According to GasBuddy analysts, gasoline prices have remained low even in light of high gasoline demand due to rampant oil production, leading supply to outpace demand for several years, causing oil inventories to bulge and depressing oil prices.

In addition, as U.S. production has increased over the last several years, oil producing countries have been fighting to win back market share. Saudi Arabia was a key player in driving oil prices down by announcing a new strategy to pump as much as they could late in 2014. The downturn accelerated when sanctions on Iran were eased, leading Iran to boost production and fight for market share against Saudi Arabia and the United States.

The U.S. national average for a gallon of gasoline is likely to close out the summer driving season having averaged $2.24 per gallon compared to 2015’s summer average of $2.70 per gallon. For Labor Day, GasBuddy expects the national average to be $2.19 per gallon, a slight decrease versus the current national average of $2.21 per gallon and far lower than prices during the early part of the decade.

Interestingly, GasBuddy data shows that since 2005, gas prices between the end of August and Labor Day have dropped seven out of ten times, with prices averaging a 2-cent decline. The largest jump was in 2005 when gas prices shot up 20 cents as Hurricane Katrina hit the U.S. and oil rigs in the Gulf.

With the conclusion of Labor Day weekend comes the end of the summer driving season in the world’s largest gasoline consuming country, setting the stage for gasoline demand and prices to fall. In addition, EPA’s summer gasoline requirements end September 15 in much of the nation, opening the door for cheaper winter gasoline to return to pumps—a double whammy of downward pressure just in time for autumn—a yearly trend that’s unfazed by upcoming elections.

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Mackinac Bridge Walk less than a week away


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 August 29, 2016 – Have you made plans for the annual Labor Day Mackinac Bridge Walk? If not, it’s coming up quick.

Gov. Rick Snyder will lead the expected 40,000 walkers across the 5-mile span beginning at 7 a.m. Monday, Sept. 5. Walkers can start across the bridge up until 11 a.m., and buses are available to bring walkers from Mackinaw City to St. Ignace for $5. All details on the walk are available on the Mackinac Bridge Authority (MBA) website at www.mackinacbridge.org.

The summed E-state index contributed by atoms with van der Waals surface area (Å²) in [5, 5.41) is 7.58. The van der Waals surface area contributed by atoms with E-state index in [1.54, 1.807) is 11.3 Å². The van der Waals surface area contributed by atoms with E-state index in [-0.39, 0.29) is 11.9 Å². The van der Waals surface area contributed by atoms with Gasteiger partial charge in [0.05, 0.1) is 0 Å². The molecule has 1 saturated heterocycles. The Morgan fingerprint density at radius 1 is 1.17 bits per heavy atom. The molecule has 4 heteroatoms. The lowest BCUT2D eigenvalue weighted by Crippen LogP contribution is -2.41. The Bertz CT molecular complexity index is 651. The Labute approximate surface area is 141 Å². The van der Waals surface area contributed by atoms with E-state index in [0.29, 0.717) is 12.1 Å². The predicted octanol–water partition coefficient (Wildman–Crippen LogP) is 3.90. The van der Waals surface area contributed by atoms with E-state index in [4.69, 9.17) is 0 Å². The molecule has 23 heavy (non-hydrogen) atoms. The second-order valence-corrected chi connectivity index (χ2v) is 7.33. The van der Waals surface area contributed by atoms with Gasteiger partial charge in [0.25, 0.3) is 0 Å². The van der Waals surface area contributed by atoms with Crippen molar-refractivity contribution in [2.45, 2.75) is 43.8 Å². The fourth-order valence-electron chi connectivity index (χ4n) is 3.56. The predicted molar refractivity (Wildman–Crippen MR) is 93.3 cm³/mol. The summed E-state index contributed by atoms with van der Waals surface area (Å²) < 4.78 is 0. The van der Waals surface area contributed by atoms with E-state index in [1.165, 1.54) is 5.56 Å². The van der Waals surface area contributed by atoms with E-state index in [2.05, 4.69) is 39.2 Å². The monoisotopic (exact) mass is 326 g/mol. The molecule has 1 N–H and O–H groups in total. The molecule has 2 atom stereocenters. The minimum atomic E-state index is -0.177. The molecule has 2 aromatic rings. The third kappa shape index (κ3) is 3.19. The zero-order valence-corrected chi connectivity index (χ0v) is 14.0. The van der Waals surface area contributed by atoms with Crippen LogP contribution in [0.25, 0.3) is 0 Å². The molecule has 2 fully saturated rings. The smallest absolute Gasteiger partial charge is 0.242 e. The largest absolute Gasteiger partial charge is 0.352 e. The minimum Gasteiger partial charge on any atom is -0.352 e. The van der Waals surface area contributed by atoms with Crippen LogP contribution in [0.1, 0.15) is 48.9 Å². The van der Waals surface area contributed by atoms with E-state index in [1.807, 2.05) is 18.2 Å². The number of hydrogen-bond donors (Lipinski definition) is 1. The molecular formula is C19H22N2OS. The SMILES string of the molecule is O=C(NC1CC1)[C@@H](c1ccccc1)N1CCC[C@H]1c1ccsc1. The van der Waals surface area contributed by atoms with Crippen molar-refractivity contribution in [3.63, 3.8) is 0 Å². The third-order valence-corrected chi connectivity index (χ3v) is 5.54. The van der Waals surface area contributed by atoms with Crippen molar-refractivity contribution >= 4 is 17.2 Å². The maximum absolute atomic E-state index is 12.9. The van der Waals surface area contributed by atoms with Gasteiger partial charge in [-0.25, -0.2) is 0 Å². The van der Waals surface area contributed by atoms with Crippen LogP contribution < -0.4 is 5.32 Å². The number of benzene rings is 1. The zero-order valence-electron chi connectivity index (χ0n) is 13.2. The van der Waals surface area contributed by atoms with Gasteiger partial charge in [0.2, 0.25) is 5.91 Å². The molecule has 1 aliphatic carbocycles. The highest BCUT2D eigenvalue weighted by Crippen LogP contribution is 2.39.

“Rain or shine, people love the annual bridge walk,” said MBA Executive Secretary Bob Sweeney. “It’s a great activity for friends and family, and an opportunity to take in the sights of the Straits area from a wonderful vantage point.”

For the fifth year in a row, the MBA and the Michigan Department of Transportation (MDOT) are asking the public to share their bridge walk experiences on social media with photos and videos. One person sharing their memories will be chosen at random to receive a once-in-a-lifetime tour to the top of the Mackinac Bridge. Memories can be posted on MDOT’s Facebook page at www.facebook.com/MichiganDOT, or on Instagram or Twitter using the hashtag #MightyMacWalk16. For contest details, go to the MDOT website: www.michigan.gov/mdot.

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Whatever your party, choose a designated driver 


CAR-Driver-sober

Drive Sober or Get Pulled Over campaign supports driving safety  

Law enforcement officers from police departments, sheriff’s offices and the Michigan State Police are hoping the designated driver gets your vote this election season, as stepped up drunk driving patrols continue through Sept. 5 across the state. The patrols are part of the annual Drive Sober or Get Pulled Over campaign.

“When it comes to traffic safety there is no debate, the designated driver always wins, yet Michigan alcohol-and/or drug-involved fatalities were up 20 percent in 2015,” said Michael L. Prince, Michigan Office of Highway Safety Planning (OHSP) director. “Hundreds of families are suffering tragic consequences because drivers made the wrong choice to drive drunk. The law enforcement officers participating in this campaign are dedicated to changing that.”

Fifteen people died in 12 traffic crashes during the 2015 Labor Day holiday period, a significant increase from six fatalities during the 2014 Labor Day holiday. Nearly two-thirds of the 2015 Labor Day holiday cashes involved alcohol. During last year’s Drive Sober or Get Pulled Over enforcement, officers arrested 351 drunk drivers and issued 2,630 seat belt and child restraint citations.

This year’s Drive Sober or Get Pulled Over campaign will also include stepped up seat belt enforcement. A recent observation study indicates Michigan’s seat belt use rate is increasing this year after remaining fairly constant for the last five years.